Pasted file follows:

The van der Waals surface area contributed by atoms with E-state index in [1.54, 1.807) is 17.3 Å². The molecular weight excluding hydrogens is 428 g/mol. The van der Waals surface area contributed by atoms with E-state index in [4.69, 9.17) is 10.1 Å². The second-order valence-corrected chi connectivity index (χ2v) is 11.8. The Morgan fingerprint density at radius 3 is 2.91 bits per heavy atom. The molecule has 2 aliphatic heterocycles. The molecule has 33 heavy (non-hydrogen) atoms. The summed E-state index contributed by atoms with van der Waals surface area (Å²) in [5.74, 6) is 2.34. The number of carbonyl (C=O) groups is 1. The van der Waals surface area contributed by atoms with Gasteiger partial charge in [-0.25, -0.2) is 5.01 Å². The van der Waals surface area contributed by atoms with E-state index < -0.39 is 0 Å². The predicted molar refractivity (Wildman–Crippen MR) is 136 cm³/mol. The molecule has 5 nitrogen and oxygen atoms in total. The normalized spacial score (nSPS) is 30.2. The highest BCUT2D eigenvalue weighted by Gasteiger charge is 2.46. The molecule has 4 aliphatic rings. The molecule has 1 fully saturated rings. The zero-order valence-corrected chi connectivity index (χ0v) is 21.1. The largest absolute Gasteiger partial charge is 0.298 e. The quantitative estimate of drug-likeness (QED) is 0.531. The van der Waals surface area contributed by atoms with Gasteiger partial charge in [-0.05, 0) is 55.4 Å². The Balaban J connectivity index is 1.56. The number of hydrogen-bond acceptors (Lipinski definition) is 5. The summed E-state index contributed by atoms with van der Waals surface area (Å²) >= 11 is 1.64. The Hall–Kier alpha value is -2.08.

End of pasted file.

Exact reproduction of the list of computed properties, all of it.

The van der Waals surface area contributed by atoms with E-state index in [1.54, 1.807) is 17.3 Å². The molecular weight excluding hydrogens is 428 g/mol. The van der Waals surface area contributed by atoms with E-state index in [4.69, 9.17) is 10.1 Å². The second-order valence-corrected chi connectivity index (χ2v) is 11.8. The Morgan fingerprint density at radius 3 is 2.91 bits per heavy atom. The molecule has 2 aliphatic heterocycles. The molecule has 33 heavy (non-hydrogen) atoms. The summed E-state index contributed by atoms with van der Waals surface area (Å²) in [5.74, 6) is 2.34. The number of carbonyl (C=O) groups is 1. The van der Waals surface area contributed by atoms with Gasteiger partial charge in [-0.25, -0.2) is 5.01 Å². The van der Waals surface area contributed by atoms with E-state index < -0.39 is 0 Å². The predicted molar refractivity (Wildman–Crippen MR) is 136 cm³/mol. The molecule has 5 nitrogen and oxygen atoms in total. The normalized spacial score (nSPS) is 30.2. The highest BCUT2D eigenvalue weighted by Gasteiger charge is 2.46. The molecule has 4 aliphatic rings. The molecule has 1 fully saturated rings. The zero-order valence-corrected chi connectivity index (χ0v) is 21.1. The largest absolute Gasteiger partial charge is 0.298 e. The quantitative estimate of drug-likeness (QED) is 0.531. The van der Waals surface area contributed by atoms with Gasteiger partial charge in [-0.05, 0) is 55.4 Å². The Balaban J connectivity index is 1.56. The number of hydrogen-bond acceptors (Lipinski definition) is 5. The summed E-state index contributed by atoms with van der Waals surface area (Å²) >= 11 is 1.64. The Hall–Kier alpha value is -2.08.